California law defines assault with a deadly weapon as the successful or unsuccessful attempt to injure someone while in fact having the ability to use a lethal weapon.
The crime could include discharging a firearm toward someone, attempting to use a knife against someone, or even commanding an aggressive dog to attack someone. What matters is that the threat of violence was made with a lethal weapon.
WHAT IS THE DEFINITION OF A DEADLY WEAPON?
What is a lethal or deadly weapon? A two-by-four, screwdriver, corkscrew, hammer, or even a big enough rock can be a lethal weapon.
In this state, assault with a deadly weapon can be charged as a misdemeanor, or it may be charged as a felony. How the crime is charged will depend on the particulars of the purported crime.
WHAT ARE THE PUNISHMENTS FOR ASSAULT WITH A DEADLY WEAPON?
A conviction for assaulting someone with a deadly weapon may be penalized as follows:
1. If the crime is prosecuted as a misdemeanor, and the deadly weapon was not a firearm, a conviction may be punished with a year in a California county jail and a $1,000 fine.
2. If an assault with a lethal weapon that is a firearm is prosecuted as a misdemeanor, a conviction may be punished with a mandatory minimum term of six months (and up to a year) in a California county jail.
3. If the crime is prosecuted as a misdemeanor, and the deadly weapon wasn’t a firearm, a conviction may be punished with as much as a four-year term in a California state prison and a $10,000 fine.
Assaults with semiautomatic weapons are always charged as felonies punishable by as much as a nine-year term in a state prison. Using a machine gun or an assault weapon can extend the sentence to twelve years in prison.
If a California law enforcement officer or a California firefighter in the performance of his or her professional duties becomes the victim of an assault with a lethal weapon, a felony will be charged, and the penalties may be even more severe.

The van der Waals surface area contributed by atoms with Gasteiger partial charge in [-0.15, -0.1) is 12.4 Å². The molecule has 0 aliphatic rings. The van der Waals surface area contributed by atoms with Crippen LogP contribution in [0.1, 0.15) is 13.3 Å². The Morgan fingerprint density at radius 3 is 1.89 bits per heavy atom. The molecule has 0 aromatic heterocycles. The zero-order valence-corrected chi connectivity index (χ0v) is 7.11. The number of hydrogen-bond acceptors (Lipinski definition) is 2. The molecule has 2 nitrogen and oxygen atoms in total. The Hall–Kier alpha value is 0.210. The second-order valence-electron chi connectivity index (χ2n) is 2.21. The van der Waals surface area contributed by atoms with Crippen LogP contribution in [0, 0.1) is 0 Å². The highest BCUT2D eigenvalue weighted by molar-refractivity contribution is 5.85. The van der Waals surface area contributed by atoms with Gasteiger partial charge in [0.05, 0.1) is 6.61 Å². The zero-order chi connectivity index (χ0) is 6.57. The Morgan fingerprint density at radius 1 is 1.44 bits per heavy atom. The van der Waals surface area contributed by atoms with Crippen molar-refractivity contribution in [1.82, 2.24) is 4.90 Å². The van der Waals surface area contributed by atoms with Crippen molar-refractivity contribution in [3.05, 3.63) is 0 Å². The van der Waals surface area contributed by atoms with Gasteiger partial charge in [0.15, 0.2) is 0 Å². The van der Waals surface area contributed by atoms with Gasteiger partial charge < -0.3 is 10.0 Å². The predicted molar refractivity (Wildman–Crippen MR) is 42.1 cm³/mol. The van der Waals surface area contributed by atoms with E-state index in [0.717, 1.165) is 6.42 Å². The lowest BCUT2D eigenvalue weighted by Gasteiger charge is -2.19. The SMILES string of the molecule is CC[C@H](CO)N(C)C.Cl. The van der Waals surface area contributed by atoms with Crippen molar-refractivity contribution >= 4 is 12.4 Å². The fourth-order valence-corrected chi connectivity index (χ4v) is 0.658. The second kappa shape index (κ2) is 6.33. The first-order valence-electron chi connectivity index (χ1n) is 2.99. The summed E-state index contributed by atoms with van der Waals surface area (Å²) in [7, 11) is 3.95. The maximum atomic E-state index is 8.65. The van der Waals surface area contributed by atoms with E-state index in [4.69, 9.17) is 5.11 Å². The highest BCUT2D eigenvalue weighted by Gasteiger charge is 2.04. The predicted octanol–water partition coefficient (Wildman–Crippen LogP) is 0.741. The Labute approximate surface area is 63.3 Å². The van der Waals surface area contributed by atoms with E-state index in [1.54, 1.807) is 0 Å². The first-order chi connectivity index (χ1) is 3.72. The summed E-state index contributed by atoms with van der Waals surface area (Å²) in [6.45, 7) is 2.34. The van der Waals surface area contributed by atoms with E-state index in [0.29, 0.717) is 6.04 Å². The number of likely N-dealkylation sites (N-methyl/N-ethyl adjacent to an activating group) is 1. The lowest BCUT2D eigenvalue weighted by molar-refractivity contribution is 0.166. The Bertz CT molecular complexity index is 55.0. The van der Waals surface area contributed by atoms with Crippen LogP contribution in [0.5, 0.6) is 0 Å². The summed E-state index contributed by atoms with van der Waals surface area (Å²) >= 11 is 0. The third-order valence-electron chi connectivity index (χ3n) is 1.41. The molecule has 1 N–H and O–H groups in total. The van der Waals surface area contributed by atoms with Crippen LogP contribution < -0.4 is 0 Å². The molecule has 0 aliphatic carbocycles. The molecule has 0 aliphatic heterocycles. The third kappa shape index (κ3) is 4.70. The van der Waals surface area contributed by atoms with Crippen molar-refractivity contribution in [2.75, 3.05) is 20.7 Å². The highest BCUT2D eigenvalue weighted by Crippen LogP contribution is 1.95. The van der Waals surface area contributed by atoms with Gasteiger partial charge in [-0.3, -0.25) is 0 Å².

The defendant’s previous criminal history, if any, will also be considered.
WHAT SHOULD YOU DO IF YOU’RE CHARGED WITH ASSAULT OR BATTERY?
When a battery or an assault is reported, the precise charge depends on the weapon if there is one, the injuries and their extent if there are any, and if the victim is someone – like a law enforcement officer or a firefighter – who is considered to be in a “protected” category.
If you are accused of any battery or assault crime here in Orange County or anywhere in southern California, you must seek legal advice and representation immediately by contacting an experienced criminal defense attorney.
Don’t assume that you’ll be convicted of assault or battery. To convict you, a prosecutor must prove your guilt beyond a reasonable doubt to a jury of your peers.
WHAT ARE THE DEFENSES TO A BATTERY OR ASSAULT CHARGE?
Depending on the details of the charge, your attorney may offer one of these defenses:
1. The accusation against you is fabricated, and the crime never happened.
2. Someone else is guilty, and you were misidentified.
3. The alleged assault or battery was, in fact, an act of self-defense.
A criminal defense attorney will review the charge or charges against you, explain and protect your rights, and advocate aggressively for justice on your behalf.
If you’re accused of battery and/or assault in southern California, you have the right to a defense lawyer. Take advantage of that right. Your future and your freedom may depend on it.